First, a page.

Since February 2022, the American public has been shocked by the brutality of Russia’s illegal invasion of Ukraine, marked by disturbing images of violence and destruction. Vladimir Putin, in power since 1999, has been involved in numerous conflicts, including in Chechnya, Georgia, Donbas, and Crimea. However, his involvement in Syria, supporting Bashar Al-Assad alongside Iran, has been particularly egregious, with over 300,000 deaths, 14 million displacements, and countless imprisonments.

In August, a visit to Syria and Turkey by a U.S. delegation, including Reps. Ben Cline and Scott Fitzgerald, highlighted the tragic human cost of the war. They witnessed firsthand the suffering of those injured and displaced by the conflict, particularly at the Dr. Muhammad Wassim Maaz Hospital and the SETF’s facilities in Turkey and Syria. A visit to an orphanage revealed the personal tragedies of children who lost their parents to the war.

The delegation noted the global focus on Ukraine, contrasting it with the prolonged suffering in Syria. Recent attacks in Syria, even after their visit, resulted in more civilian casualties, including children. The delegation critiqued past Western policies towards these conflicts as ineffective and too appeasing.

Currently, there is widespread condemnation of Putin’s actions in Ukraine. However, there is concern about the Arab League’s efforts to reintegrate Assad into the international community, led by Saudi Arabia and the UAE. The delegation is skeptical that this will lead to positive changes in Syria, such as peace, refugee return, reduced Iranian influence, or an end to Assad’s drug trade.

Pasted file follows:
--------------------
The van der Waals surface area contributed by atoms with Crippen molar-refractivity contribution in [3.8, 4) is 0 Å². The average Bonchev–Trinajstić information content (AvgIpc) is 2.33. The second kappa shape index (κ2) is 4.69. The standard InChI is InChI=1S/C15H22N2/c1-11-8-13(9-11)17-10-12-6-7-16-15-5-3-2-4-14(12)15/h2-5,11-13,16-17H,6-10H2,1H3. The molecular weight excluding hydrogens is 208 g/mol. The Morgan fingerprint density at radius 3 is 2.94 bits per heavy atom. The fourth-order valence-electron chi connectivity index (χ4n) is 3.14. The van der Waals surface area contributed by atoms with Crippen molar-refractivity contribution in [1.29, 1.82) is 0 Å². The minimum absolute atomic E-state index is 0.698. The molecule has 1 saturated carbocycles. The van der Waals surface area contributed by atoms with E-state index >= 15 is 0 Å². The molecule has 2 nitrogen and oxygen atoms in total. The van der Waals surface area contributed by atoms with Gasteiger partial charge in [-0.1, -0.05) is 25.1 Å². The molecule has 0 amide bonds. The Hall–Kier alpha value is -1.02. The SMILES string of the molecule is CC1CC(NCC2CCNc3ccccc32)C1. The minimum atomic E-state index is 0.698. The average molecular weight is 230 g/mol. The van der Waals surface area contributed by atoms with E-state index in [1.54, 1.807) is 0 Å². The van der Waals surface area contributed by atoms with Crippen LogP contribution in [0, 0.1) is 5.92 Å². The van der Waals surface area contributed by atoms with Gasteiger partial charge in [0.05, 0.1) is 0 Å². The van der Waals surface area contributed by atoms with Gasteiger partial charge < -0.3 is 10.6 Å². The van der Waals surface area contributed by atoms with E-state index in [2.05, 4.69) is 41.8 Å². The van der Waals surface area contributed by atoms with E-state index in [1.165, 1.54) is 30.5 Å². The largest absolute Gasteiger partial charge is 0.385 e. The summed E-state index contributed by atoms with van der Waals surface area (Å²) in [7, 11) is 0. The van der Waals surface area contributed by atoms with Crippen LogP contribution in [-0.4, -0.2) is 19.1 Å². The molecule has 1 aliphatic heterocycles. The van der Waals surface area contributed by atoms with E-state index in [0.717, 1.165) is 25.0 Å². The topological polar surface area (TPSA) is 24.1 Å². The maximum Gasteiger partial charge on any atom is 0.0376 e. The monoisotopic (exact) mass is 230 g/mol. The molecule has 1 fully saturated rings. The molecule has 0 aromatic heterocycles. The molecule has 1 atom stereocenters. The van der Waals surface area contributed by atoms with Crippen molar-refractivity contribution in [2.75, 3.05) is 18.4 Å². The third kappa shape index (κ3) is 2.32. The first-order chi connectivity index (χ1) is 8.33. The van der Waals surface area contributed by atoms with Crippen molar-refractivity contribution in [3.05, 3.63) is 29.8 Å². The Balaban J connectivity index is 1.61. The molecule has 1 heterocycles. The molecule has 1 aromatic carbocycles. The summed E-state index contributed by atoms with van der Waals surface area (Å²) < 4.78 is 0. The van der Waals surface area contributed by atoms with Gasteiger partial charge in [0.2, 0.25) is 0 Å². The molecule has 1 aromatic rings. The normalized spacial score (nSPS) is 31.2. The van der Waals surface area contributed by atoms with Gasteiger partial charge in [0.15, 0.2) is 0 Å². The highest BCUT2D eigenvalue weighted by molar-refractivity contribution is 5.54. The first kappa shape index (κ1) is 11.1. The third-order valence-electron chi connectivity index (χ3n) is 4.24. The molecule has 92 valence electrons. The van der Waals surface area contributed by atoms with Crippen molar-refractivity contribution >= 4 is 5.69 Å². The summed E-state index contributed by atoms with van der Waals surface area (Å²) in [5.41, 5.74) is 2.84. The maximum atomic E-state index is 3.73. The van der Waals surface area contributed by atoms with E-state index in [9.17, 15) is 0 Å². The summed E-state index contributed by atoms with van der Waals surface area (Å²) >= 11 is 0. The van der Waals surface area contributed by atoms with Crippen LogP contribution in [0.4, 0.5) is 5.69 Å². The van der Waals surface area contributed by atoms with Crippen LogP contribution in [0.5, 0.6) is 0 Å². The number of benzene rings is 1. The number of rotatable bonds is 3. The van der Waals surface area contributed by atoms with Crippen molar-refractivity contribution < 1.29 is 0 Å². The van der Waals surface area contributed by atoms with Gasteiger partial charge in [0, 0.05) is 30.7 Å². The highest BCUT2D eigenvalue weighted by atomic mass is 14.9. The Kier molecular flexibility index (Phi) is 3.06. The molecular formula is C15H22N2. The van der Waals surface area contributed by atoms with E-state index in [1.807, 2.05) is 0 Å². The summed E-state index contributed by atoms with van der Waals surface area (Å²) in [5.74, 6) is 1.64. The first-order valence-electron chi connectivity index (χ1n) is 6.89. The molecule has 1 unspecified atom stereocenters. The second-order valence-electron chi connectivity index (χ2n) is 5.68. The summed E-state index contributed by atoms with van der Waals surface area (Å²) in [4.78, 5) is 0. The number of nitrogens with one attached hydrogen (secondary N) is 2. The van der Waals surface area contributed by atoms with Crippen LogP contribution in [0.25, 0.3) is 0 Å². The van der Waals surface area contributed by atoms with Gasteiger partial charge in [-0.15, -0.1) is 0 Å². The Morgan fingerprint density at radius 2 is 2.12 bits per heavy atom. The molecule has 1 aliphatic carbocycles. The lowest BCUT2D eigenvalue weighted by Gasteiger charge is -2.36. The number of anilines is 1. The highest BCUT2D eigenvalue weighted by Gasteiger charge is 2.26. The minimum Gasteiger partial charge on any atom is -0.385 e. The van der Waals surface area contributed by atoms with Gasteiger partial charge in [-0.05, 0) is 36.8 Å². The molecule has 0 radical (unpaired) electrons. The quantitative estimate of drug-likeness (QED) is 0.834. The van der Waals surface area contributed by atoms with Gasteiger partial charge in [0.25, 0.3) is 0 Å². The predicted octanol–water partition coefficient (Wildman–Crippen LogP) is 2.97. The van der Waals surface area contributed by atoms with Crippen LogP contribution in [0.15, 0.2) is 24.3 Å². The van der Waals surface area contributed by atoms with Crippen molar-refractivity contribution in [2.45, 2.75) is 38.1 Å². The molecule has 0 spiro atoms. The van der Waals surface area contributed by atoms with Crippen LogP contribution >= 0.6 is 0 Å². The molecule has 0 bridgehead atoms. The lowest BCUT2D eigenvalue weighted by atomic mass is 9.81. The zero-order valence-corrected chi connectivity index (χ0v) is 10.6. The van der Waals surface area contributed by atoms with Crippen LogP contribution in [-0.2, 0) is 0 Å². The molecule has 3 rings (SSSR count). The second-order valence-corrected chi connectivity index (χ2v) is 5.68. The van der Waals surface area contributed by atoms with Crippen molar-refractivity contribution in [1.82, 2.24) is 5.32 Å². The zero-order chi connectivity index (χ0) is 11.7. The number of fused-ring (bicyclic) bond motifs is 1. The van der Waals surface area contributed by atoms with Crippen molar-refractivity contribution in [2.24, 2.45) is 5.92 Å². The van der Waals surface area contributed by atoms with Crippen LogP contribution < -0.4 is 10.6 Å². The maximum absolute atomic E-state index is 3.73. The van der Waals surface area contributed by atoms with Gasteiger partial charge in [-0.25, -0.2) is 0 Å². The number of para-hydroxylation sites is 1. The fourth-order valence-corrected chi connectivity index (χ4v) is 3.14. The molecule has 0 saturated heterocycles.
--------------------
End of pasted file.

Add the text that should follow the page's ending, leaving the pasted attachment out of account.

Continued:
The delegation calls for continued economic and military support to Syria, rejecting normalization with Assad, and urges a global plan for political settlement in Syria. This plan should aim for secure, peaceful governance and an end to criminal activities. Such efforts are essential for effective rebuilding and assistance for those devastated by the war and other calamities in the region.

Does export of basic food items affect their availability, pricing

Enab Baladi reported that the export of essential food items, such as olive oil, male Awassi sheep, mountain goats, locally manufactured pastries, noodles, and canned legumes, as permitted by the Syrian Prime Ministry, has significant implications for both the availability and pricing of these goods in Syria.